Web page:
Big News: Wendy Davis Gains Ground, Trails Greg Abbott By Only 5 Points In UT / TT Poll

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A new University of Texas/Texas Tribune poll out Monday shows Greg Abbott at 40 percent to Wendy Davis' 35 percent, with second-time Libertarian candidate Kathie Glass garnering 5 percent. A full 20 percent of voters are still undecided. An early October poll from Texas Lyceum showed Davis trailing by 8, 29-21, with 50 percent of voters saying they had not yet decided.

In a head-to-head race with Abbott, Davis trails by 6 points, 40-34%.

“What you've got is a race in which, for the first time in a long time, the Democrat is as well-known as the Republican at the outset of the race,” said poll co-director Daron Shaw, a University of Texas at Austin government professor.

Read more about the poll below the jump.In the Republican Gubernatorial primary, Greg Abbott holds 50 percent of the vote, which is not an incredibly impressive showing for a statewide official in office for more than ten years. Nonetheless, he leads his four opponents handily and is likely to win the nomination.

However, should Pauken win the GOP nomination, Wendy Davis would be in the lead for the general election. In a three-way race with Tom Pauken and Kathie Glass, Davis wins with 36 percent of the vote to 33 percent for Pauken and 6 percent for Glass.

The favorability numbers are also looking good for Senator Davis.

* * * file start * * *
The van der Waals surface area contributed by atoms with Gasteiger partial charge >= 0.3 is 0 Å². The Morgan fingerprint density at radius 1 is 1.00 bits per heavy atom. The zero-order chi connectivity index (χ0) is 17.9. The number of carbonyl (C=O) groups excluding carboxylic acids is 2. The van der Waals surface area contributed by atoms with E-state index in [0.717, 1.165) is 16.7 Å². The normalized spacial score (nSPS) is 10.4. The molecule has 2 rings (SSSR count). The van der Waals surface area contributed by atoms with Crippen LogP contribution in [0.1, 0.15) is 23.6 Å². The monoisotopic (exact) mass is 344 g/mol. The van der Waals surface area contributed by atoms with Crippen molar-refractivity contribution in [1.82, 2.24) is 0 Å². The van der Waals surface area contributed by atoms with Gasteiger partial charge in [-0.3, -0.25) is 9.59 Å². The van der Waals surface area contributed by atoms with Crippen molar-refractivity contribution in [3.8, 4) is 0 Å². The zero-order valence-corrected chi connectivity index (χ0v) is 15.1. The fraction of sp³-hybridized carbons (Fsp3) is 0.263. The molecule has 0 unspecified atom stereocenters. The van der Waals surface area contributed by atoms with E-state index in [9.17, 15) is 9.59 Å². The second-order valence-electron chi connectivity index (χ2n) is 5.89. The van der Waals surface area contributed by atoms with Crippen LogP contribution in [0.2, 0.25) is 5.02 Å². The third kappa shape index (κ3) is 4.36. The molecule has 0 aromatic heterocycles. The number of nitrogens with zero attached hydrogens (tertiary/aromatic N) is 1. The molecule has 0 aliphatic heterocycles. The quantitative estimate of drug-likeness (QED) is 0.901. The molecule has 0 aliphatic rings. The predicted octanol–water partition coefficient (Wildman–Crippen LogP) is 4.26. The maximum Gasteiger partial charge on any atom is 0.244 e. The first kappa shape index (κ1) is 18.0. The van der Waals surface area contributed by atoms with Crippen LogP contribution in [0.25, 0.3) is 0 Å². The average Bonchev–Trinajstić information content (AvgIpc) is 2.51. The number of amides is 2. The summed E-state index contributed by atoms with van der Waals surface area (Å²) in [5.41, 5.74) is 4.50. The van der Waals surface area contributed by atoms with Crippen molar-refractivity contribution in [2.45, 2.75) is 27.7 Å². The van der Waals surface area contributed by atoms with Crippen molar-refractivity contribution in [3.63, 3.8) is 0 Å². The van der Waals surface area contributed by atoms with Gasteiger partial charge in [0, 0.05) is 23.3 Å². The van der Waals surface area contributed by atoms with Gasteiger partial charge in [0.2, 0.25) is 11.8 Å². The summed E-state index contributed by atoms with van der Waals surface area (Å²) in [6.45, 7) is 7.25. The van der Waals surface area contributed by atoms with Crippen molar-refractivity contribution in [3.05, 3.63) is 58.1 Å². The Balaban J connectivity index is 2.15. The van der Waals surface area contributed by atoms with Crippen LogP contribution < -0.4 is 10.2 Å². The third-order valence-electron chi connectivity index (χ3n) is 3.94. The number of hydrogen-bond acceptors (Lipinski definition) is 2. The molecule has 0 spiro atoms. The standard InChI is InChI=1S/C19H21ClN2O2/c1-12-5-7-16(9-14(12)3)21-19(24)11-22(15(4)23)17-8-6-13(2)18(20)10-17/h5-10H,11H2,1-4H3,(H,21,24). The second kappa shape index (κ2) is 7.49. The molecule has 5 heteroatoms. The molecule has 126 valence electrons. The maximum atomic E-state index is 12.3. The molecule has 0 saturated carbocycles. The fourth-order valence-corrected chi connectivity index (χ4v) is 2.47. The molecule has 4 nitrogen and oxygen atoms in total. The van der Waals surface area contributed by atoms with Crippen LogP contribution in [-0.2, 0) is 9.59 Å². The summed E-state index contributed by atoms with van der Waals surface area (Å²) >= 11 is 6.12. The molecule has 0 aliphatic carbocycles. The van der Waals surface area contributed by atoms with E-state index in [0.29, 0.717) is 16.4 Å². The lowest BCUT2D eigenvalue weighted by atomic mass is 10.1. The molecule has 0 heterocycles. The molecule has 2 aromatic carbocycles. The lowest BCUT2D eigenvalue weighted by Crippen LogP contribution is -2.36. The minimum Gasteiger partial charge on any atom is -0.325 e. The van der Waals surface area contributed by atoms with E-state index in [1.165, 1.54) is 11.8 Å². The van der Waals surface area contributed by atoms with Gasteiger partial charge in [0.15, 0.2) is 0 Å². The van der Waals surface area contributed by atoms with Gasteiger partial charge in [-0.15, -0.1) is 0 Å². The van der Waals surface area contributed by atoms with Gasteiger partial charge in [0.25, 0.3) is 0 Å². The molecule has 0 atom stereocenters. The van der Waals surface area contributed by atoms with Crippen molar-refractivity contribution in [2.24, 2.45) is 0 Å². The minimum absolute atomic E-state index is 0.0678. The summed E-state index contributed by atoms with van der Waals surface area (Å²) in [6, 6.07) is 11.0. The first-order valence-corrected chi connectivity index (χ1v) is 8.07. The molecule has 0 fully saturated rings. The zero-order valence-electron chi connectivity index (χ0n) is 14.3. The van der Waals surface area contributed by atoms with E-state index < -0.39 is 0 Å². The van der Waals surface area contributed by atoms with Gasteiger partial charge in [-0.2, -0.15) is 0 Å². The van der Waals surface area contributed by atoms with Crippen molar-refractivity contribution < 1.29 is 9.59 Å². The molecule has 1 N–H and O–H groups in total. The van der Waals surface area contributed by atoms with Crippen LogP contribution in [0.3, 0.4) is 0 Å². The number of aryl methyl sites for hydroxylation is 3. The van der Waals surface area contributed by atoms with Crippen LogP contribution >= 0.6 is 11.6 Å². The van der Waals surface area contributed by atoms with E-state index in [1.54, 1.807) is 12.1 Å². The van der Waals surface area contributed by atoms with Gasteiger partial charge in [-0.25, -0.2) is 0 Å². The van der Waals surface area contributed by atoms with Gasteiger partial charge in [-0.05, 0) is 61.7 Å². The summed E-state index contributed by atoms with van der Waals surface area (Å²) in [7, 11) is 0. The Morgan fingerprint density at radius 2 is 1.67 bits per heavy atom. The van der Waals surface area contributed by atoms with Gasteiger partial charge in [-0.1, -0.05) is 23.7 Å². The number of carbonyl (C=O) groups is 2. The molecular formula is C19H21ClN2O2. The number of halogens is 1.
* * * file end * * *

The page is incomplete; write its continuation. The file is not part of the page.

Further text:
A June UT/TT survey, before her filibuster, had 58 percent of Texans having no opinion of or not knowing her, with 11 percent favorable and 12 percent unfavorable. Now, 37 percent have a favorable impression of Davis, 31 percent have an unfavorable one, and 16 percent have no opinion of her. Abbott now holds 36 percent favorability to 24 percent unfavorability, with 18 percent not knowing who he is.

That's right: Davis is more well-known that Abbott.

“We're so used to see the Republican gubernatorial candidate running from a position of incumbency,” pollster and UT government professor Jim Henson said. “Greg Abbott, while well-known, is not a household name. At least the race starts that way. That was evident before the rise of Wendy Davis, and it's a stark contrast now that she has become so well-known in the wake of the filibuster.”

What's clear is that as voters pay more attention to the race and begin to choose sides, Davis is rising.

That's exactly what a Davis supporter hopes to see.


About Author

Ben Sherman

Ben Sherman has been a BOR staff writer since 2011. A graduate of the University of Texas, Ben has worked on campaigns, in political consulting, and has written for other news outlets like Think Progress. Ben considers campaign finance reform the fundamental challenge of our time because it distorts almost every other issue in American politics.

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